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EIU sees at least 40% risk of eurozone breaking up


16:13, August 22, 2011

SINGAPORE, Aug. 22 (Xinhua) -- The London-based Economist Intelligence Unit (EIU) now saw a chance of at least 40 percent for the eurozone to break up and an equal chance for the global economy to go into a recession, local daily Business Times reported on Monday.

Robert Bew, chief economist of the research unit of the Economist Group, said in an interview with the newspaper that the eurozone breakup would have "disastrous consequences" that would in themselves drive a global recession.

"Worse is we might get both together," he was quoted as saying.

The global markets have been going through a correction as investors turned cautious on the outlook of the U.S. economy and the risks of a sovereign debt crisis further spreading in the eurozone.

The EIU has just cut its forecasts of the U.S. economic growth for this year to 1.7 percent and the world growth to 2.5 percent, respectively.

However, the key issue is less about the forecasts, and more about the probabilities attached to the risks now.

"The biggest worry I have at the moment is around what's going on in Europe, and the implications of a breakup in the eurozone will be so significant in terms of global demand that the impact on Singapore and other markets in the region, including China, will be very marked," Bew said.

With Italy and Spain now vulnerable as well, the euro debt crisis has been elevated to "a new and much more dangerous level," the EIU believed.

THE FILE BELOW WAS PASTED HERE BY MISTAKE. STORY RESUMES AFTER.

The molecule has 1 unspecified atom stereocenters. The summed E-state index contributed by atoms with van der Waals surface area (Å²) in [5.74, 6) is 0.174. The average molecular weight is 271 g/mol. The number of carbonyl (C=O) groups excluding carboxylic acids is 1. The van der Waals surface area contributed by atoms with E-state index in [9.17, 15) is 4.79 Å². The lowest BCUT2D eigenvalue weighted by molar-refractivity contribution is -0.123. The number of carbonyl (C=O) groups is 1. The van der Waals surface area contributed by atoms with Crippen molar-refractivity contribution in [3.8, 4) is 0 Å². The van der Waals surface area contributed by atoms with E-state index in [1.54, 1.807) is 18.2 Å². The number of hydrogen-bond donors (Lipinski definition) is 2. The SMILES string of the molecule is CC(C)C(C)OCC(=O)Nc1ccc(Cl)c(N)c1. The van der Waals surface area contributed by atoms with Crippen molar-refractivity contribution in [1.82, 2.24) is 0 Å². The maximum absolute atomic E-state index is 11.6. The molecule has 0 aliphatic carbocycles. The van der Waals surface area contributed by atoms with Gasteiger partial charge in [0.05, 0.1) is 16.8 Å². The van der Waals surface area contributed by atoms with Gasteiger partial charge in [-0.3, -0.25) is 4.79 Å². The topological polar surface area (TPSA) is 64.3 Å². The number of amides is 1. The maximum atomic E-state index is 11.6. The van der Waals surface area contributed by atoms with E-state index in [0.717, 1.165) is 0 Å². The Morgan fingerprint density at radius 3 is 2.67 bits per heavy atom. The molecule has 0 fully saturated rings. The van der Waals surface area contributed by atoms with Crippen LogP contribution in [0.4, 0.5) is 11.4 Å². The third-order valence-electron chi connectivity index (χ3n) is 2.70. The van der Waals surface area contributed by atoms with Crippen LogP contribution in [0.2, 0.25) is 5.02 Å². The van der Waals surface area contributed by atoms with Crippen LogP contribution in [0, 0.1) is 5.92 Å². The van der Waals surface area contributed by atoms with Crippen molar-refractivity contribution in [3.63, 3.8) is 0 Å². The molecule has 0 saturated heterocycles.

"It's going to take time to build a political consensus around a long-term solution to these problems, and there's now a very high risk that Europe doesn't have that time," Bew said.

In any case, a breakup of the eurozone would immediately raise questions about the solvency of large parts of the global banking system, leading to a "second round of financial crisis, similar to the one that we saw in 2008," he said.

"While the risk is very high that the eurozone breaks up, because we see difficulties in governments reaching a consensus around strategy, it's not our central forecast because we also recognize that the consequences are so stark that governments will be prepared to do anything in order to avoid it," he said.

However, the EIU still believes that the risk is now higher.

"We have moved from a situation where everyone recognizes this would be very damaging but wholly believes that governments have the capability and the will to head it off, to recognizing that actually events may accelerate beyond their control," he said.


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